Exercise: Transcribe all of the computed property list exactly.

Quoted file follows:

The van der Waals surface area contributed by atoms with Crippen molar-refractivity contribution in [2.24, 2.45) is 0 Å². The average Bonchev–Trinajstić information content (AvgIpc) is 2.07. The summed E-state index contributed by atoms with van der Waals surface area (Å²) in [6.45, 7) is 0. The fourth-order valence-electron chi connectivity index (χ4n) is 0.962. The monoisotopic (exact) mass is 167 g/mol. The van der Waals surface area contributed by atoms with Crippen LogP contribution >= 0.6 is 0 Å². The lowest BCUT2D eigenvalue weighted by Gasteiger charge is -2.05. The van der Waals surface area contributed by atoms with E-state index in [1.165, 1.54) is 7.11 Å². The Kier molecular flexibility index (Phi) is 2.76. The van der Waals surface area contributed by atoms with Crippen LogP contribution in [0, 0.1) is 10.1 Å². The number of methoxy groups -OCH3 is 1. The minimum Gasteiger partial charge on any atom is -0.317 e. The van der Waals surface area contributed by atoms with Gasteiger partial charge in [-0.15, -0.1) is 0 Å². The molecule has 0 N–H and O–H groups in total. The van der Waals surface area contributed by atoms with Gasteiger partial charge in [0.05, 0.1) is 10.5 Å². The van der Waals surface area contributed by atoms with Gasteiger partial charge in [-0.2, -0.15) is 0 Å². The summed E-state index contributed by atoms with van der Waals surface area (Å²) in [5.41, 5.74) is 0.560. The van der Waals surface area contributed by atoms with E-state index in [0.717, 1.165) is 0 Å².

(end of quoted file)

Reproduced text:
The van der Waals surface area contributed by atoms with Crippen molar-refractivity contribution in [2.24, 2.45) is 0 Å². The average Bonchev–Trinajstić information content (AvgIpc) is 2.07. The summed E-state index contributed by atoms with van der Waals surface area (Å²) in [6.45, 7) is 0. The fourth-order valence-electron chi connectivity index (χ4n) is 0.962. The monoisotopic (exact) mass is 167 g/mol. The van der Waals surface area contributed by atoms with Crippen LogP contribution >= 0.6 is 0 Å². The lowest BCUT2D eigenvalue weighted by Gasteiger charge is -2.05. The van der Waals surface area contributed by atoms with E-state index in [1.165, 1.54) is 7.11 Å². The Kier molecular flexibility index (Phi) is 2.76. The van der Waals surface area contributed by atoms with Crippen LogP contribution in [0, 0.1) is 10.1 Å². The number of methoxy groups -OCH3 is 1. The minimum Gasteiger partial charge on any atom is -0.317 e. The van der Waals surface area contributed by atoms with Gasteiger partial charge in [-0.15, -0.1) is 0 Å². The molecule has 0 N–H and O–H groups in total. The van der Waals surface area contributed by atoms with Gasteiger partial charge in [0.05, 0.1) is 10.5 Å². The van der Waals surface area contributed by atoms with Gasteiger partial charge in [-0.2, -0.15) is 0 Å². The summed E-state index contributed by atoms with van der Waals surface area (Å²) in [5.41, 5.74) is 0.560. The van der Waals surface area contributed by atoms with E-state index in [0.717, 1.165) is 0 Å².